Today at work I was training the other Admission Office student worker on how to give tours. It was going great: the sun was shining and, at 80 degrees, it was finally starting to feel like summer. But when we were walking toward the library I heard some robust peeping and caught a flicker of movement over to my right.
Two. Baby. Birds.
I flipped out. “Where is your home? Where are your parents?” I asked them, even though they were birds and couldn’t very well answer me. “We have to do something.”
My co-worker also ogled at the sight of the baby birds, but said that we should probably just leave them alone. I wasn’t convinced. Then I spotted another student worker pull up between the library and Bates Hall in the service center van and rushed over, asking if he had any boxes we could use to put the birds in. However, after some further brainstorming and convincing by my coworkers, we decided to head to Gerstacker, one of Hiram’s science buildings, to speak with a professor about what to do. She said to leave them alone but to perhaps call the field station, which takes care of all manner of forest critters and is always around to help with lost or injured animals.
We walked past the birds again and I looked back forlornly as they huddled in the shade against a low brick wall near a light post. We finished the tour and arrived back in the Admission Office. I couldn’t stop thinking about the birds, though. I decided to call up the field station and I was informed that a couple of field station student workers would be coming out in a bit to check things out. Student workers to the rescue on Hiram’s campus today! Now I could rest assured that the birds were going to be taken care of.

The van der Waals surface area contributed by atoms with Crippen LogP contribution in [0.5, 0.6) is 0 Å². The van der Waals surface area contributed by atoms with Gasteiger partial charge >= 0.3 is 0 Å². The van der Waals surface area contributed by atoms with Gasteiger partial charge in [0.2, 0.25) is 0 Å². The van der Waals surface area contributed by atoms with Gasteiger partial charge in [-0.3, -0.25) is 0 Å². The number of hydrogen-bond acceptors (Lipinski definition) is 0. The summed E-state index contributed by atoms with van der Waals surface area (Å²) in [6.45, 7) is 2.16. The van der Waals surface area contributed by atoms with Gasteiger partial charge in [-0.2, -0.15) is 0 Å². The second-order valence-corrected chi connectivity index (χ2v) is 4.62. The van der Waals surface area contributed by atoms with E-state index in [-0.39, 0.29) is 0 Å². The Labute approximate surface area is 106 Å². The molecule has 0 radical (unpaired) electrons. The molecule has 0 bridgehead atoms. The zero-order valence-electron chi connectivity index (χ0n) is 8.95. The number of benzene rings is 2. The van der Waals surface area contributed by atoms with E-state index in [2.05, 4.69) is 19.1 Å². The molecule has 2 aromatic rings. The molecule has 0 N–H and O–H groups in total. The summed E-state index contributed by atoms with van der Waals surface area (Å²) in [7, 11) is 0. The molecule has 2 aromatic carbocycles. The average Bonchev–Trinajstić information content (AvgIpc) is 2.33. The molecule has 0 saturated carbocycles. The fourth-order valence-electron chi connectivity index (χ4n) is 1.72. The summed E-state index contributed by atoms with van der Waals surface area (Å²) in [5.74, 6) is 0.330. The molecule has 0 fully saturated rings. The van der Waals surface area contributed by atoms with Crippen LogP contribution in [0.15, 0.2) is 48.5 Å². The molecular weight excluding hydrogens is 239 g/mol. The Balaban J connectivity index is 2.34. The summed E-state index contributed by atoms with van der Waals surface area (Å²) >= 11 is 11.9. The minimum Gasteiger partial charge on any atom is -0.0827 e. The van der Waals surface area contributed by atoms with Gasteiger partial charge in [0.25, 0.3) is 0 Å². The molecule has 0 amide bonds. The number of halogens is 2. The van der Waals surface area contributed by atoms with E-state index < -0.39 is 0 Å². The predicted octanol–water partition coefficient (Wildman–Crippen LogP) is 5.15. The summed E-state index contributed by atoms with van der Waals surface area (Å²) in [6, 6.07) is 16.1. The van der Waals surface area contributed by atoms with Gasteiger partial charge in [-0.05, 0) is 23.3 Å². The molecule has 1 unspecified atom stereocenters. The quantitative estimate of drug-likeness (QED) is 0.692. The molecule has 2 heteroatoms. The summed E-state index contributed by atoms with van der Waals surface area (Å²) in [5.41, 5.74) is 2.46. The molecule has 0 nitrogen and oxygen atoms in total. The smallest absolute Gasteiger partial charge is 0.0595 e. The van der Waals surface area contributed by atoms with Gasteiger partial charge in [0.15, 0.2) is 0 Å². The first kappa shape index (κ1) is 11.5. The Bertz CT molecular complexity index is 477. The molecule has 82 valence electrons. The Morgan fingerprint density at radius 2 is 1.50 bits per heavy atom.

Actual depiction of me thinking about the birds.
Except I couldn’t. So I walked over to the library to check on them once my shift was done. I was upset when I got there because I only saw one of the baby birds; the sibling was nowhere to be found, so I can only hope that its flight capabilities miraculously developed and that it flew off to birdy paradise. I sat on the low brick wall and kept my eye on the remaining baby. At one point it started peeping excitedly and hopped out of the shade to greet a bird that I assume was its mother. Mom gave her baby some food before she flew away again.
Then it got tricky to keep track of the little dude. He kept hopping all over the place in the grass and mulch, trying to figure out how to be a real adult (which I could totally relate to). Another bird was watching from the trees and landed nearby. He had red feathers on his head and looked quite different from the baby, so when he approached I got nervous because I wasn’t sure if he was going to hurt the baby. I was totally ready to fight a bird. But it turns out it was Dad! He also gave the baby some food before flying away.
Finally, the student workers showed up and took a look at the baby, who was now frolicking in Hurd Garden. Together we decided that — since the bird didn’t show any signs of being injured, had most of its flight feathers, and had supportive parents who were still feeding their kid even though he left the house — it would be best if we let him be. I’m still nervous for the little fella, just like any parent would be. Yes, all I really did was stare at him for a half hour and probably made him incredibly nervous, but isn’t that what parents are for?